We follow a fragment strategy, decomposing the Born-Oppenheimer (BO) lattice energy into monomer Δ*E _{i}*, dimer Δ

*E*, etc., contributions (

_{ij}*17*–

*24*) (1)as reviewed by Beran and colleagues (

*21*). Schweizer and Dunitz (

*5*) attempted the first ab initio fragment computation of crystalline benzene at the second-order Møller-Plesset level, obtaining a lattice energy >50 kJ/mol below the experimental estimate (−55.3 ± 2.2 kJ/mol, derived later in this work), concluding that reliable energies seemed remote (

*5*). Their work highlighted that, in organic molecular crystals, the lattice energy involves many small contributions, all of which must be converged to high accuracy. Specifically, this requires (i) convergence of the fragment types: dimers, trimers, etc.; (ii) for each type, convergence in the fragment cluster separation (range) out to infinite distance; and (iii) convergence of quantum chemical correlations of each fragment both to complete bases as well as to infinite-order electron processes.

Since Schweizer and Dunitz, many groups have tried to achieve convergence of these different contributions. Ringer and Sherrill considered dimers out to 9.4 Å at the level of coupled cluster (CC) with perturbative triples, obtaining an estimate of –56.4 kJ/mol (*6*). Bludsky, Rubes, and Soldán; Wen and Beran; and Podeszwa, Rice, and Szalewicz further included longer-range asymptotic corrections and partial trimer effects, obtaining lattice energies of –50.56 kJ/mol (*7*), –54.0 kJ/mol (*8*) (including lattice relaxation), and –50.33 kJ/mol (*9*) respectively. The current best theoretical estimates thus lie in the range of −50 to −56 kJ/mol. The uncertainty is improved but remains an order of magnitude larger than the 1 kJ/mol polymorph energy scale.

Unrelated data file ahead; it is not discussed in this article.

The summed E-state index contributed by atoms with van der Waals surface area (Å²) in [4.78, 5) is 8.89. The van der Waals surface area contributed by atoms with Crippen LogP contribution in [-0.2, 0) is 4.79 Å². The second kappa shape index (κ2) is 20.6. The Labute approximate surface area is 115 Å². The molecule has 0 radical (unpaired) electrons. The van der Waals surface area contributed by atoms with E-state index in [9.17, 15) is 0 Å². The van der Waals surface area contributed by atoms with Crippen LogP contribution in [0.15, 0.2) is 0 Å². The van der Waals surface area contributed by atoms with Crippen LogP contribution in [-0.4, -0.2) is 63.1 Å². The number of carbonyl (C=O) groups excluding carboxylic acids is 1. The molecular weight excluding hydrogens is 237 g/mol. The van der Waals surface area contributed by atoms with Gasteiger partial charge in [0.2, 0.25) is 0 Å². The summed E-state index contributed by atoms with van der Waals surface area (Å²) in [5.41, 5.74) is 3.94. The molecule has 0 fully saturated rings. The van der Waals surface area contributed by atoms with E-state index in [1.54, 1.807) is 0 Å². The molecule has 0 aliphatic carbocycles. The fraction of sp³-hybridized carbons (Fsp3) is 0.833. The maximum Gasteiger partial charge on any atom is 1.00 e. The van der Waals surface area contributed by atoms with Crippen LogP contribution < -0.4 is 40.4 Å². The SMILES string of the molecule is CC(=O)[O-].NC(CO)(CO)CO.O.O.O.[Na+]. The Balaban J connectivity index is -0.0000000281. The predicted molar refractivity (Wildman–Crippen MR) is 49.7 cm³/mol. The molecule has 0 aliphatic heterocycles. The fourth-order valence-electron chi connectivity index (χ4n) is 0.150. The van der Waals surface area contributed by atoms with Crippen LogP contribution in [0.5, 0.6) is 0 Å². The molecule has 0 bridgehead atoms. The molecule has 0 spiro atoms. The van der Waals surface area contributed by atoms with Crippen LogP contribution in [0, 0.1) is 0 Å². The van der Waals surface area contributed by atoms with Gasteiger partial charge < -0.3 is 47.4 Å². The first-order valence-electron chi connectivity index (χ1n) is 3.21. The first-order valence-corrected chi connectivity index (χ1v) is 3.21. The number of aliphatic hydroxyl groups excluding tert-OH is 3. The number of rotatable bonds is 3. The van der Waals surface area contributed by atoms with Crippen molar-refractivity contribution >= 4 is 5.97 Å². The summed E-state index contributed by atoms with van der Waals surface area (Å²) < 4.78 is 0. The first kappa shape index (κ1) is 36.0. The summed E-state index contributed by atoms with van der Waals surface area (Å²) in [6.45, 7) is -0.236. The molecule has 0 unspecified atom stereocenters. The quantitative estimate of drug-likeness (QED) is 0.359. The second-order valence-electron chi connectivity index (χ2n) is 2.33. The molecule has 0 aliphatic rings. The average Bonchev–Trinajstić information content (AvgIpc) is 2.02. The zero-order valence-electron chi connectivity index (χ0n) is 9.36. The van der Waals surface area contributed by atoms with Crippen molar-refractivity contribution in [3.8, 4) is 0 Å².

Here, we computed the benzene crystal lattice energy by using ab initio many-electron wave function methods. Wave function methods are essential because they can, in principle, be systematically improved until they converge to the exact result (*25*), which is not the case for DFT methods. We can now also achieve convergence in practice because of several recent advances made in our groups and in others. First, local correlation methods reduce the cost of quantum chemistry methods by orders of magnitude. We used the orbital-specific-virtual, explicitly correlated, local CC with perturbative triples [OSV-LCCSD(T0)-F12] method developed by us (*12*, *13*), where the dominant (triples) cost scales linearly with the number of atoms. Earlier work only partially treated trimers (if at all), but local methods now allow us to compute not only the very large numbers of trimers but even the tetramers needed to converge the fragment expansion. Second, arbitrary-order CC and density matrix renormalization group (DMRG) methods (*14*, *15*) enable the description of high-order quantum chemical correlation. Whereas previous efforts only considered at most triples (three-electron processes), we provide a description of electron correlations involving four or more electron processes, which turn out to be important. Third, explicit correlation methods (F12) (*16*) analytically capture short-range behavior of the electron-electron cusp. Compared with previous work, the use of explicitly correlated methods substantially reduces basis set errors. Together, these fundamental advances, combined with asymptotic expansions for distant fragments (*9*), allow us to converge contributions (i) to (iii) to beyond the polymorph energy scale.